Mother’s death note not intended as will

A handwritten note to an estranged daughter, which vowed to revoke a will and which was found a week after the mother’s death, will not be admitted to probate.

In the Supreme Court Cairns on Tuesday, an application by Juliana Barbara Wool (“Juliana”) in relation to the note by her mother Erika Kaegi-Fluri (“Erika”) was dismissed by Justice Henry, who was not satisfied the writer intended the note to be her will.

On her death in June 2022, Erika bequeathed her estate in one third shares to the RSPCA and two friends, purposefully not leaving any of her estate to her daughter.

Juliana made the probate application in reliance upon Section 18 of the Succession Act 1981 (Qld), which permits the court to dispense with formal will execution requirements for a document that “purports to state the testamentary intentions of a deceased person”.

The only child had been left everything in a 2013 will, but after a falling-out and ensuing litigation, Erika made further formal wills in 2018 and 2020. Each explained it made no provision for Juliana and that there had been a breakdown in their relationship.

When the executor of the 2020 will applied for it to be admitted to probate, Juliana alleged a subsequent will was made by the note.


Justice Henry ruled the application must fail because he was not satisfied the deceased intended the note would operate as her will or vary or revoke her existing will.

He said it was not enough that the note articulated a testamentary intention. Further, it was not accompanied by a heading or introduction to indicate it was a will.

“For a court to be satisfied the deceased intended the document “to form” her will, the evidence must establish Erika intended the document itself to have operative effect, without more, as a will,” he said.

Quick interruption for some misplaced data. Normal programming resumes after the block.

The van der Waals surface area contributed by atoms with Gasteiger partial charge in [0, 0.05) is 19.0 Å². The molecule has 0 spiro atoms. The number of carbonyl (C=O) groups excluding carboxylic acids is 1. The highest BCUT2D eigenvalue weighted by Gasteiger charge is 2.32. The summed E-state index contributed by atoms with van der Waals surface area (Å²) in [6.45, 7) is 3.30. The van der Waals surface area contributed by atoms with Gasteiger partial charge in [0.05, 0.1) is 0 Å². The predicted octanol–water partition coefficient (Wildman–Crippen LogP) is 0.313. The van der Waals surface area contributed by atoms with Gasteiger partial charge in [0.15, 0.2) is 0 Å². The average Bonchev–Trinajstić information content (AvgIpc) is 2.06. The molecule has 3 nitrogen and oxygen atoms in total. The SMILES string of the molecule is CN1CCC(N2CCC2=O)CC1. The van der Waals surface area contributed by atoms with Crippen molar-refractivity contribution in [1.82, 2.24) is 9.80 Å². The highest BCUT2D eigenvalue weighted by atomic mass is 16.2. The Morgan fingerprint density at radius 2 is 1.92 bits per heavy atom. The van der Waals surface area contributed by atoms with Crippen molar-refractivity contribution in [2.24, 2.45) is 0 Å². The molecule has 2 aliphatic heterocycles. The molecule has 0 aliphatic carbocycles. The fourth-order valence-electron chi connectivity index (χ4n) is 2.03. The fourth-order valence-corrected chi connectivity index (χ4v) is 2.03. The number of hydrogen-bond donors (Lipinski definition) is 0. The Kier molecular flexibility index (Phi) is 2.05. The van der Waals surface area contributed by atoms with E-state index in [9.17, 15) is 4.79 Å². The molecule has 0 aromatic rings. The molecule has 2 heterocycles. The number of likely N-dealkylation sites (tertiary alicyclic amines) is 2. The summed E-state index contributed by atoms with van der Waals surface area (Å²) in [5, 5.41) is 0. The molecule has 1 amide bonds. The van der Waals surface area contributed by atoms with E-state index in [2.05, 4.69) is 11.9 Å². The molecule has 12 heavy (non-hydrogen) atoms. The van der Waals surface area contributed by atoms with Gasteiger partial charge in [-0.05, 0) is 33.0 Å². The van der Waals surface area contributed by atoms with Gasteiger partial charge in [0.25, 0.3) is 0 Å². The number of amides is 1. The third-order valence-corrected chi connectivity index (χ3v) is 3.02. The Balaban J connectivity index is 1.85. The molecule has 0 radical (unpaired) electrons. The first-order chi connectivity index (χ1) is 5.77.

The note, which was written on decorative notepaper in capitalised handwriting, contained broken English and occasional poor spelling, consistent with English not being Erika’s first language.  It was accompanied by photographs taken of the mother and daughter when Juliana was growing up.

“Her use of language gives rise to competing inferences about the temporal intention conveyed by the note. See for example, language such as “I am changing my will”, “I leave the house and all my money to you Juliana” and “I cancel the Cairns will”,” Justice Henry said.

“By such language was Erika meaning to convey that is what she was intending to do in writing the note? Or was it an indication of what she would do when she made a new will?


“The former intention is moderately supported by the language “I go to hospital now” and “I write this letter in case something happens to me”.

“But such language is not strongly at odds with the latter intention, for example, letting her beloved daughter know Erika sufficiently regretted their estrangement that she planned to make a new will again favouring her.

“More tellingly, the latter intention finds moderate support in the language “When I get better I make a new will with a lawyer”.

“The note’s content standing alone at best provides some support for an inference Erika intended it to operate as her will. However, it provides at least equally strong support for the inference Erika merely intended the note to inform her daughter of her regret and change of heart and her plan to reflect that by making a new will favouring Juliana after all.

“It follows the content of the note alone does not satisfy me Erika intended the note to of itself form her will or alter or revoke her existing will.”

Other evidence was presented to show Erika did not intend the note to operate without more as her will.


It included “considerable variability” in Erika’s comments made to others about her daughter in the closing month of her life, “a tendency to emotional volatility”, and medical evidence of cognitive decline by the date of the note.

“The facts are consistent with a lack of deliberation, at a time of high emotion on the part of an emotionally volatile and cognitively impaired woman, as to what effect she intended the document to have,” Justice Henry said.

“To the extent there may have been any deliberation by Erika as to the purpose the note was to serve, it was unlikely to have been a legal purpose and more likely to have been an emotional purpose – salving her emotional distress by writing a private note of her love for her daughter and her plan to favour her daughter after all.”

Justice Henry dismissed the application for the note to be admitted to probate, and ordered the 2020 will be admitted.

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